All seasons in all sports have their ups and downs and the 2013 season for Walsh and her team was no different.
After their 10-1-1 start, the Nittany Lions faced the toughest part of their schedule down the stretch of the regular season, dropping four games to conference opponents Minnesota, Michigan, Iowa, and Nebraska, all just by one goal.
"The Big Ten was tough this year and those teams played with a lot of heart," said Schram. "I looked myself in the mirror after those games and told myself that I didn't want to have any regrets."
Knowing that the Big Ten title was out of their reach, the Nittany Lions soldiered on, winning their regular season finale against Michigan State, 3-0. After a second round exit in the Big Ten Tournament, the Nittany Lions gave their seniors one last great moment at home, dominating Monmouth, 3-0, behind a two-goal performance from senior forward Tani Costa.
"There was no better way to end my home career," said Schram. "It was a great way to say goodbye to our fans."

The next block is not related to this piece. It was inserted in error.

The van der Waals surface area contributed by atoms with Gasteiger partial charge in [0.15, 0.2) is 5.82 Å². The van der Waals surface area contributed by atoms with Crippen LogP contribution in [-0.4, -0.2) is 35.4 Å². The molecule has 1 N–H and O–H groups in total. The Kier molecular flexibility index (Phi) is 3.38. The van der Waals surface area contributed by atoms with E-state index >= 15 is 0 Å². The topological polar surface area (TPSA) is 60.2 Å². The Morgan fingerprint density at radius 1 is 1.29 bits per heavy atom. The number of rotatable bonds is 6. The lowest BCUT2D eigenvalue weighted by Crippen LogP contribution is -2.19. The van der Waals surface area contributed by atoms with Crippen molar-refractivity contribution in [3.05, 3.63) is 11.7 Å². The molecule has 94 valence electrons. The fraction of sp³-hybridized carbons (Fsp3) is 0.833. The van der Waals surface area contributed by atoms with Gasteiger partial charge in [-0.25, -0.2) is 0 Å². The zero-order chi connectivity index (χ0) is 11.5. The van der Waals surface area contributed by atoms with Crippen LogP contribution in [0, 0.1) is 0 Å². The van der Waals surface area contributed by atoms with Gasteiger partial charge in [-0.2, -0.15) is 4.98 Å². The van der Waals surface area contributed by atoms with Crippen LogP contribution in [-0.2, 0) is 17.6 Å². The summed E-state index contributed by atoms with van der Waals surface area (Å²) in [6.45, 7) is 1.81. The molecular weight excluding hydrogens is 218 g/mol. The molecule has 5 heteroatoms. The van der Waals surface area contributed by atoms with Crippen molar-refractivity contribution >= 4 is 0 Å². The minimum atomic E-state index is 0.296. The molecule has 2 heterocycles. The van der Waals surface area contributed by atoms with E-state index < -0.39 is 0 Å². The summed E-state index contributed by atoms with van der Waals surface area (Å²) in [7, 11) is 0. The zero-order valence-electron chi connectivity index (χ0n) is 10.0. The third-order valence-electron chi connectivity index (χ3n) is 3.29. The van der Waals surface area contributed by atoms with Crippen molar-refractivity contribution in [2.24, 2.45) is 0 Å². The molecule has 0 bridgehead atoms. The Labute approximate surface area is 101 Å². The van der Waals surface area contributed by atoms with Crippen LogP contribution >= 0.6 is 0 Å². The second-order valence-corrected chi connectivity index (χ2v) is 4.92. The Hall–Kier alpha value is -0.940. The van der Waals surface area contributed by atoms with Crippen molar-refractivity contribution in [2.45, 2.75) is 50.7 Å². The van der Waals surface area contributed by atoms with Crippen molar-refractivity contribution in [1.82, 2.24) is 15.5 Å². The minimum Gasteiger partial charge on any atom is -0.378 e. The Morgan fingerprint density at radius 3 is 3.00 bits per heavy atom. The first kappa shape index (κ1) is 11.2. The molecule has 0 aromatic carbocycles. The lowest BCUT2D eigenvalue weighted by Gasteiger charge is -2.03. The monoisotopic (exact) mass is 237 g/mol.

Moving Forward and Looking Back
While the loss to Wake Forest brought the Lions season to an end sooner than they would have desired, there isn't a single memory from this season that the players won't cherish.
The camaraderie, the cohesion, and the personalities involved make this group a team that each player couldn't be prouder to be a part of.
"Success is defined in different ways but I wouldn't change this team for anything," said Schram. "When I think back on this season I'll think of my teammates."
Though Walsh will miss the group of seniors that includes Emily Carrollo, Costa, Hayes, Bri Hovington, Erin Kehoe, Lexi Marton and Schram, she is optimistic about what the future of program holds, with key players like Church, Eckerstrom, Emily Hurd, and Weber set to return.